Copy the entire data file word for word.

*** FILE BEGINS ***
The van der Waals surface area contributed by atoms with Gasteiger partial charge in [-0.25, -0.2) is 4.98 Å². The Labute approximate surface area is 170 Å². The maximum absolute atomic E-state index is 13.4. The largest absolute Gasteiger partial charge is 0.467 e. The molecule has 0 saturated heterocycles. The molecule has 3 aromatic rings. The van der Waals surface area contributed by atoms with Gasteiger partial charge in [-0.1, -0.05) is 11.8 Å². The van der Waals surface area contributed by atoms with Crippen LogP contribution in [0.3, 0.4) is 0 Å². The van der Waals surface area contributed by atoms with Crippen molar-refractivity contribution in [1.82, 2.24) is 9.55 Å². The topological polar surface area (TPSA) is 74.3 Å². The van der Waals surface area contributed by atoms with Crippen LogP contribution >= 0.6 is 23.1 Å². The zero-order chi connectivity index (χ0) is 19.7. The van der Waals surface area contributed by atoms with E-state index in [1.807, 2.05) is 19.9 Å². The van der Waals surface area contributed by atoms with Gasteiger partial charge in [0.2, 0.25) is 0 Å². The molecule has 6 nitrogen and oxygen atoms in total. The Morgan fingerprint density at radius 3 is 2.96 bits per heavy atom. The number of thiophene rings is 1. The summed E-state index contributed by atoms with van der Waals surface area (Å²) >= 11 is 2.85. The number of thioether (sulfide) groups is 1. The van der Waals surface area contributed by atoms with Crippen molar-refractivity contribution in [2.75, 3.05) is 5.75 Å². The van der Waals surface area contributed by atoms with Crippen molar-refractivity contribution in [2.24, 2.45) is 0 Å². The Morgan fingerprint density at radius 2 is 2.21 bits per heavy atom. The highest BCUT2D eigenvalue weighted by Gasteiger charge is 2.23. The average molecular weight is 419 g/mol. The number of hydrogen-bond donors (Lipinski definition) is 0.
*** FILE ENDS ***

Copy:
The van der Waals surface area contributed by atoms with Gasteiger partial charge in [-0.25, -0.2) is 4.98 Å². The Labute approximate surface area is 170 Å². The maximum absolute atomic E-state index is 13.4. The largest absolute Gasteiger partial charge is 0.467 e. The molecule has 0 saturated heterocycles. The molecule has 3 aromatic rings. The van der Waals surface area contributed by atoms with Gasteiger partial charge in [-0.1, -0.05) is 11.8 Å². The van der Waals surface area contributed by atoms with Crippen LogP contribution in [0.3, 0.4) is 0 Å². The van der Waals surface area contributed by atoms with Crippen molar-refractivity contribution in [1.82, 2.24) is 9.55 Å². The topological polar surface area (TPSA) is 74.3 Å². The van der Waals surface area contributed by atoms with Crippen LogP contribution >= 0.6 is 23.1 Å². The zero-order chi connectivity index (χ0) is 19.7. The van der Waals surface area contributed by atoms with E-state index in [1.807, 2.05) is 19.9 Å². The van der Waals surface area contributed by atoms with Gasteiger partial charge in [0.2, 0.25) is 0 Å². The molecule has 6 nitrogen and oxygen atoms in total. The Morgan fingerprint density at radius 3 is 2.96 bits per heavy atom. The number of thiophene rings is 1. The summed E-state index contributed by atoms with van der Waals surface area (Å²) >= 11 is 2.85. The number of thioether (sulfide) groups is 1. The van der Waals surface area contributed by atoms with Crippen molar-refractivity contribution in [2.75, 3.05) is 5.75 Å². The van der Waals surface area contributed by atoms with Crippen molar-refractivity contribution in [2.24, 2.45) is 0 Å². The Morgan fingerprint density at radius 2 is 2.21 bits per heavy atom. The highest BCUT2D eigenvalue weighted by Gasteiger charge is 2.23. The average molecular weight is 419 g/mol. The number of hydrogen-bond donors (Lipinski definition) is 0.